Set in the mediterranean, it animates the italian and french life with a loving wit (every vehicle is a fiat in Milan!). Miyazaki is in his prime writing and animating planes, which he loves, both the aesthetics and mechanics of the crafts obviously comes naturally to him.
Although Miyazaki never explains Porco's transformation into a pig, it only adds to the replay value of the film, each time i watch it i notice something new and appreciate it even more.
This is my fourth time watching this film now and i can say that it is a gripping, witty and touching story, a step away from the fantastical world we might be used to with ghibli, but if you can accept that, then you can appreciate and enjoy this amazing film again and again.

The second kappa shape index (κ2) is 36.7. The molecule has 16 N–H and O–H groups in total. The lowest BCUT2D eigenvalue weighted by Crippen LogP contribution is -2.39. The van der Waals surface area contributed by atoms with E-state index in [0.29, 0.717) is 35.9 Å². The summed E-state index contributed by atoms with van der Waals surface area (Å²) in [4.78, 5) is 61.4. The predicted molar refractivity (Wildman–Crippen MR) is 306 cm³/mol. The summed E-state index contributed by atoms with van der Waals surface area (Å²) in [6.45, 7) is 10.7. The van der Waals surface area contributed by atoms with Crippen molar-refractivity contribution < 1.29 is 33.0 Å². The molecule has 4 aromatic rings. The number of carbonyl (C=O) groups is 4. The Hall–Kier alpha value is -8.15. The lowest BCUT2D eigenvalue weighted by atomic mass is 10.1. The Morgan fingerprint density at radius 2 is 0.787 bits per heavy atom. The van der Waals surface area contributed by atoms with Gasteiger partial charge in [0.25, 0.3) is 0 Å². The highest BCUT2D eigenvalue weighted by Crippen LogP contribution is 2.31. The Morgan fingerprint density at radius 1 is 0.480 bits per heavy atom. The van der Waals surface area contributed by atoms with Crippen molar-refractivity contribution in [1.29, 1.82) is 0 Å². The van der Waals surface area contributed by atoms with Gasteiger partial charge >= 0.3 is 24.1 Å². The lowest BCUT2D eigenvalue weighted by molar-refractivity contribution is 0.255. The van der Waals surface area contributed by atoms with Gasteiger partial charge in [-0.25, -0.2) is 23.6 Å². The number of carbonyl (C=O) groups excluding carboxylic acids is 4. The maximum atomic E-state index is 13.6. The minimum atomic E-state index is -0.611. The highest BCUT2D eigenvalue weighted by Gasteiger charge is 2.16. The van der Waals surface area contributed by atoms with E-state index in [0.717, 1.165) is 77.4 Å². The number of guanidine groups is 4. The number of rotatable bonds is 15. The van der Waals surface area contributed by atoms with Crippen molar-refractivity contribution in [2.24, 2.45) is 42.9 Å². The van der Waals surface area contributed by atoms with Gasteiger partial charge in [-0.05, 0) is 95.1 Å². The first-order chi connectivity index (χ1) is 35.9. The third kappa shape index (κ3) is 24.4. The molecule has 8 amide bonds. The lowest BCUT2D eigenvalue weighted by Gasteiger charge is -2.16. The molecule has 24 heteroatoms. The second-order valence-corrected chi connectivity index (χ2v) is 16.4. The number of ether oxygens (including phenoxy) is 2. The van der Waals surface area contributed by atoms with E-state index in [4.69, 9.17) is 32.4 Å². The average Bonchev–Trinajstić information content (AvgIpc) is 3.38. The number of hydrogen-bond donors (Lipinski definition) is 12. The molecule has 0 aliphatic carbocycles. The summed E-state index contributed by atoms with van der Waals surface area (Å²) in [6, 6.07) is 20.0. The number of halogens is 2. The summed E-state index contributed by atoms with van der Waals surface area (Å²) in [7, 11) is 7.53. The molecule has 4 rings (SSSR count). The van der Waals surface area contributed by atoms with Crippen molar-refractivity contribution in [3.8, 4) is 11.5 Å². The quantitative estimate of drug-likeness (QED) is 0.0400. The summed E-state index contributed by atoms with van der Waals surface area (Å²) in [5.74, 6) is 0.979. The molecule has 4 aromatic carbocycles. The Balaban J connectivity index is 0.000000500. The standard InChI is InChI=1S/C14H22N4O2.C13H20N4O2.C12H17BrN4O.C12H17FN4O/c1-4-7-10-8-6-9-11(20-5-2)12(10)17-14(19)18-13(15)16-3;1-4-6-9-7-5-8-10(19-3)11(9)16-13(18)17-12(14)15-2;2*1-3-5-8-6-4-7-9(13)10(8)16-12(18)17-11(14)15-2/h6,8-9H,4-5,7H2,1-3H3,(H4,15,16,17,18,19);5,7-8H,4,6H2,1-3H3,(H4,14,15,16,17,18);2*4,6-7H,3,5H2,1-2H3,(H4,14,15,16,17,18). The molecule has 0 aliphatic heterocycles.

An animated film for a more adult audience which stars an ace vigilante pilot who happens to be a pig - this shouldn't work on many different levels.
...But this is a Studio Ghibli film and not only do you accept the pig anti-hero without any real explanation, but it feels natural. The film is guilty of romanticising the first world war, but as with many other Japanese films (and particularly anime) this appears to be an alternate war to the one of our reality and the classic European backdrop does make for a romantic film with good old fashioned chivalry at its heart. Having said that though, when having a flashback to an aerial battle we do get to see the futility of war, and the lasting effect that death has on a loved one is a constant theme of the film.